flake or Oldowan-type tool.
>> My final thought is that any thesis which rests on the premise thatOK, fair point.
>> "since there is no fossil hand evidence to suggest otherwise, my
>> theory is intact" is in a fairly precarious position.
>I know of no one who has advanced such a thesis. The reference to the lack
>of a hand from He is only relevant to Baker's ancillary attempt to explain
>the size differences between He handaxes and those produced by Hs. I find
>his supposition reasonable, and supportive of his general thesis, but not
>And remember, that evenTo my mind, this is the most compelling argument in favour of Baker's
>those who believe the "handaxe" to have been a purposeful tool have been
>unable to come up with a convincing use for it, and a very convincing use
>would need to exist for such incredible consistency.
line. If, after so many years of trying, no one has found a convincing
use for handaxes, maybe there simply isn't one.
> On the other hand, theWith *all* the finds? Have a look at this site:
>symmetry of these artifacts can be easily explained as the byproduct of
>continully seeking the next flake from a core until the core becomes too
>small to be easily worked. And that explanation as being the normal origin
>of the "handaxes" is the only one consistent with all the finds.
After a short preamble (assuming, naturally, that handaxes are
intentionally designed objects :-), it consists of a large number of
photos and drawings of various handaxes. It is clear that they vary
widely, and while there are many that look as if usable flakes have
been knapped off and they were then just discarded, many have a
remarkable degree of symmetry and look (to me) as if smaller flakes
have been removed round the edges to produce the symmetry. The last
two photos are particularly striking illustrations of what I mean.
>All the profound papers analyzing the cognition of He based on the symmetryYes, indeed. We always carry our own culture with us. Look at all
>of his "handaxes" are probably better evidence of our own mindset, our need
>to use stories to offer a framewrk for retaining and understanding scattered
>facts, than as evidence of what He was up to with his battered rocks. See,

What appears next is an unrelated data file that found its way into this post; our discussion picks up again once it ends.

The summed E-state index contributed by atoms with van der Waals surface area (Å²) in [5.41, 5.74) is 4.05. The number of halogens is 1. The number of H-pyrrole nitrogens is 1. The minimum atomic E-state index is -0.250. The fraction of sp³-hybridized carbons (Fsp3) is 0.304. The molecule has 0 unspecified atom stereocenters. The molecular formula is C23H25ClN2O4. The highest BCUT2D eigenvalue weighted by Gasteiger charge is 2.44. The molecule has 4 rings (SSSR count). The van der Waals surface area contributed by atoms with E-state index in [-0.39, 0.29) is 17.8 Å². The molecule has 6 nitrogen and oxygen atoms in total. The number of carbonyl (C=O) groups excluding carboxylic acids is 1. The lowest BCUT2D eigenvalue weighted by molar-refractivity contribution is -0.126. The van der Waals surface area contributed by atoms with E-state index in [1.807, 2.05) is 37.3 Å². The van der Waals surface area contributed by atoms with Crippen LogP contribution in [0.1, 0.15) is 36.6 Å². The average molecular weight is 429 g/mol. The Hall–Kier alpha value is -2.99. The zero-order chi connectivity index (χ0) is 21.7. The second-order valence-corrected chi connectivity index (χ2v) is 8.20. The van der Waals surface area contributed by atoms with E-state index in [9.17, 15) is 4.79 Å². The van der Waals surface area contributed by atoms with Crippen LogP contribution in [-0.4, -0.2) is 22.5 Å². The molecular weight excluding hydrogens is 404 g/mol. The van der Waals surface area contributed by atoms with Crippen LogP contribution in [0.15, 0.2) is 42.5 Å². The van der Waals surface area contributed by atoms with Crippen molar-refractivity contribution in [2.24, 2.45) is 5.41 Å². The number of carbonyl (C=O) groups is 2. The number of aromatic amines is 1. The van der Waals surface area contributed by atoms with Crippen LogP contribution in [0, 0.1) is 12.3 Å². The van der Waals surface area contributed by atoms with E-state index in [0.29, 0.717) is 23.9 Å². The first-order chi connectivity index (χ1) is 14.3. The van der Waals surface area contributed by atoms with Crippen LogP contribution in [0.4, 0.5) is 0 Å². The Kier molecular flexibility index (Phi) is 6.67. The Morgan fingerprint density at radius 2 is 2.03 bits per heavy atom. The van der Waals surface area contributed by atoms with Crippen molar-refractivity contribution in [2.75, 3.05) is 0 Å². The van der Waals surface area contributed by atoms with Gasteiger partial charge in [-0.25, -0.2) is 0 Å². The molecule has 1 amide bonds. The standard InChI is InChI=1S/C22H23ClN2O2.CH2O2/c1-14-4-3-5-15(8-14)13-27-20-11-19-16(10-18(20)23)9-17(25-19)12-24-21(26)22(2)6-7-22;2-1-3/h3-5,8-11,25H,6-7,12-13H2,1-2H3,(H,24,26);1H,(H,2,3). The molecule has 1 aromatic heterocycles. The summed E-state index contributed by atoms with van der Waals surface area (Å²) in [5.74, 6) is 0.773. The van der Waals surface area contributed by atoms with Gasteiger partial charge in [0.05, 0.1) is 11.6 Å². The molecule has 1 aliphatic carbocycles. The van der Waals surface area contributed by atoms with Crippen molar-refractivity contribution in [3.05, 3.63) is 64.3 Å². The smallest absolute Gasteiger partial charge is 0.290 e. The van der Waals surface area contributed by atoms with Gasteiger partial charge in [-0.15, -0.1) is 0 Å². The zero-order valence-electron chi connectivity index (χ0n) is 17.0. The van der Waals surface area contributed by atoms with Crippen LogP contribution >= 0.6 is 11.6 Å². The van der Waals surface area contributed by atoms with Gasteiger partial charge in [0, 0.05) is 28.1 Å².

>Landau: Human Evolution as Narrative, American Scientist, vol 72, pp 262-268
those man-the-mighty-hunter, killer-ape and
bipedalism-to-provision-the-waiting-female theories from a few decades
ago, which fitted right in with the prevailing (Western) social
There is no doubt that it has been *assumed* for many years that
handaxes are intentionally designed artefacts, and the few who
disagreed with that were perhaps pursuing their own agenda. Davidson
and Noble, for instance, were leading proponents of the
revolution-at-40kya theory, and cognitively advanced Homo erectus
designing aesthetically pleasing handaxes didn't fit that idea at all.
Don't misunderstand me, I like Baker's work very much, and I think it
does answer some of the really puzzling questions about handaxes: the
tear-drop shape, for example, why many were never used, and why many
were found at source but with no debitage.
If you asked 100 experienced knappers to produce as many usable flakes
as possible from a large cobble, I can well believe that the resultant
cores would be readily identifiable as handaxes, and could comfortably
sit alongside any museum's collection.
However, I find it more difficult to believe that *all* discovered
handaxes were produced simply by knapping off flakes until no more
could be made. Some of them are just too symmetrical for that to be
plausible. But there does seem to be evidence of a progression from
the roughly produced to the more 'perfected' form, and I would be
happy to accept that handaxes *originated* as the byproduct of flake
production, but that later producers sometimes tinkered with them to
enhance the symmetry.